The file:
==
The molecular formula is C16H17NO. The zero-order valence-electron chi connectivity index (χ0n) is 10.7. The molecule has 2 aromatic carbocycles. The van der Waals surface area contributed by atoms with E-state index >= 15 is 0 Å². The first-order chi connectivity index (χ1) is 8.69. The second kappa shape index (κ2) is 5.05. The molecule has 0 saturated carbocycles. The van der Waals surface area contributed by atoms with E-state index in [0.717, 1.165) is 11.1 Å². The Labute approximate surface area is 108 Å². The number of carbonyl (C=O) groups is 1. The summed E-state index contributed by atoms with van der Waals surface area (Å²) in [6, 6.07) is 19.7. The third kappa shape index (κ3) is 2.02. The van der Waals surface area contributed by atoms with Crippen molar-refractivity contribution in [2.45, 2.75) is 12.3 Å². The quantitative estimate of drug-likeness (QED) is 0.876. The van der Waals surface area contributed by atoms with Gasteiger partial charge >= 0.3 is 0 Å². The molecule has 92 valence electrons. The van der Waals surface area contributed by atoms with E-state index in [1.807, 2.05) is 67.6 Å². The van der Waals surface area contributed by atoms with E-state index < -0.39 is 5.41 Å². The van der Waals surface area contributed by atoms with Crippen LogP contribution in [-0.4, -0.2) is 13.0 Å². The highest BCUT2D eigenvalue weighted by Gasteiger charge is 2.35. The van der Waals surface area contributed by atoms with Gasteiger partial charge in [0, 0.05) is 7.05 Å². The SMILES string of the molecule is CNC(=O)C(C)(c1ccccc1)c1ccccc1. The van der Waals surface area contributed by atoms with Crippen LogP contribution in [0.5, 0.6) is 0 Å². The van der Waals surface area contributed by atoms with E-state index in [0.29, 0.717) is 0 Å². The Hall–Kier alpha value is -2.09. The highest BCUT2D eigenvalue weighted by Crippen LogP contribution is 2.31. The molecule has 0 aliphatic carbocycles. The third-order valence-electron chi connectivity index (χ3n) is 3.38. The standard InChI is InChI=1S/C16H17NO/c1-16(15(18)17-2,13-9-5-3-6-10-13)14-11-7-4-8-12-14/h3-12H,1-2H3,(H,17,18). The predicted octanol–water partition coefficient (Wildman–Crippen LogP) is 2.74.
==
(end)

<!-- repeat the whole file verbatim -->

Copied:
The molecular formula is C16H17NO. The zero-order valence-electron chi connectivity index (χ0n) is 10.7. The molecule has 2 aromatic carbocycles. The van der Waals surface area contributed by atoms with E-state index >= 15 is 0 Å². The first-order chi connectivity index (χ1) is 8.69. The second kappa shape index (κ2) is 5.05. The molecule has 0 saturated carbocycles. The van der Waals surface area contributed by atoms with E-state index in [0.717, 1.165) is 11.1 Å². The Labute approximate surface area is 108 Å². The number of carbonyl (C=O) groups is 1. The summed E-state index contributed by atoms with van der Waals surface area (Å²) in [6, 6.07) is 19.7. The third kappa shape index (κ3) is 2.02. The van der Waals surface area contributed by atoms with Crippen molar-refractivity contribution in [2.45, 2.75) is 12.3 Å². The quantitative estimate of drug-likeness (QED) is 0.876. The van der Waals surface area contributed by atoms with Gasteiger partial charge >= 0.3 is 0 Å². The molecule has 92 valence electrons. The van der Waals surface area contributed by atoms with E-state index in [1.807, 2.05) is 67.6 Å². The van der Waals surface area contributed by atoms with E-state index < -0.39 is 5.41 Å². The van der Waals surface area contributed by atoms with Crippen LogP contribution in [-0.4, -0.2) is 13.0 Å². The highest BCUT2D eigenvalue weighted by Gasteiger charge is 2.35. The van der Waals surface area contributed by atoms with Gasteiger partial charge in [0, 0.05) is 7.05 Å². The SMILES string of the molecule is CNC(=O)C(C)(c1ccccc1)c1ccccc1. The van der Waals surface area contributed by atoms with Crippen LogP contribution in [0.5, 0.6) is 0 Å². The van der Waals surface area contributed by atoms with E-state index in [0.29, 0.717) is 0 Å². The Hall–Kier alpha value is -2.09. The highest BCUT2D eigenvalue weighted by Crippen LogP contribution is 2.31. The molecule has 0 aliphatic carbocycles. The third-order valence-electron chi connectivity index (χ3n) is 3.38. The standard InChI is InChI=1S/C16H17NO/c1-16(15(18)17-2,13-9-5-3-6-10-13)14-11-7-4-8-12-14/h3-12H,1-2H3,(H,17,18). The predicted octanol–water partition coefficient (Wildman–Crippen LogP) is 2.74.